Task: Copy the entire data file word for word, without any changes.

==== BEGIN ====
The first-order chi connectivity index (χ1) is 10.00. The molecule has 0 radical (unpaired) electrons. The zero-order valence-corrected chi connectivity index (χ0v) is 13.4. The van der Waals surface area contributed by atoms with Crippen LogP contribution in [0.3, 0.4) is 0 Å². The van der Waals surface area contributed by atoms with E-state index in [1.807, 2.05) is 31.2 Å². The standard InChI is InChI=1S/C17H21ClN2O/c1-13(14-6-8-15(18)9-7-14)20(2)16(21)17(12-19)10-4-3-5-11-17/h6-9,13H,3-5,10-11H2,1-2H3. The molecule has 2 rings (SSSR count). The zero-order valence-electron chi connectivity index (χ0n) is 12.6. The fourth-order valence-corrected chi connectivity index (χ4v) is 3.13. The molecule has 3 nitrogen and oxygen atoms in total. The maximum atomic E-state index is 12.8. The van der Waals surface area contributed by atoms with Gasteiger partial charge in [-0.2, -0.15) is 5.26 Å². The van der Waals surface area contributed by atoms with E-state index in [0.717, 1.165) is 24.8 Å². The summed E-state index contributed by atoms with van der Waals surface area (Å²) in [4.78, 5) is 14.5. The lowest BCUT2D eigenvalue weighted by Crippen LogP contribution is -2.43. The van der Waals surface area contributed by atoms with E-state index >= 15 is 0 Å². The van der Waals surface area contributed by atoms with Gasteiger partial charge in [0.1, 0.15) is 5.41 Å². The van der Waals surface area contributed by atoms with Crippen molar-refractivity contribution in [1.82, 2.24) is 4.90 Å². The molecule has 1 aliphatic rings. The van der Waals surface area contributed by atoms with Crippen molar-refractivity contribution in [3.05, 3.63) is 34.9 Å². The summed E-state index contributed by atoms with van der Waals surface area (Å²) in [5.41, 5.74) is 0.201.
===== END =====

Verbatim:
The first-order chi connectivity index (χ1) is 10.00. The molecule has 0 radical (unpaired) electrons. The zero-order valence-corrected chi connectivity index (χ0v) is 13.4. The van der Waals surface area contributed by atoms with Crippen LogP contribution in [0.3, 0.4) is 0 Å². The van der Waals surface area contributed by atoms with E-state index in [1.807, 2.05) is 31.2 Å². The standard InChI is InChI=1S/C17H21ClN2O/c1-13(14-6-8-15(18)9-7-14)20(2)16(21)17(12-19)10-4-3-5-11-17/h6-9,13H,3-5,10-11H2,1-2H3. The molecule has 2 rings (SSSR count). The zero-order valence-electron chi connectivity index (χ0n) is 12.6. The fourth-order valence-corrected chi connectivity index (χ4v) is 3.13. The molecule has 3 nitrogen and oxygen atoms in total. The maximum atomic E-state index is 12.8. The van der Waals surface area contributed by atoms with Gasteiger partial charge in [-0.2, -0.15) is 5.26 Å². The van der Waals surface area contributed by atoms with E-state index in [0.717, 1.165) is 24.8 Å². The summed E-state index contributed by atoms with van der Waals surface area (Å²) in [4.78, 5) is 14.5. The lowest BCUT2D eigenvalue weighted by Crippen LogP contribution is -2.43. The van der Waals surface area contributed by atoms with E-state index >= 15 is 0 Å². The van der Waals surface area contributed by atoms with Gasteiger partial charge in [0.1, 0.15) is 5.41 Å². The van der Waals surface area contributed by atoms with Crippen molar-refractivity contribution in [1.82, 2.24) is 4.90 Å². The molecule has 1 aliphatic rings. The van der Waals surface area contributed by atoms with Crippen molar-refractivity contribution in [3.05, 3.63) is 34.9 Å². The summed E-state index contributed by atoms with van der Waals surface area (Å²) in [5.41, 5.74) is 0.201.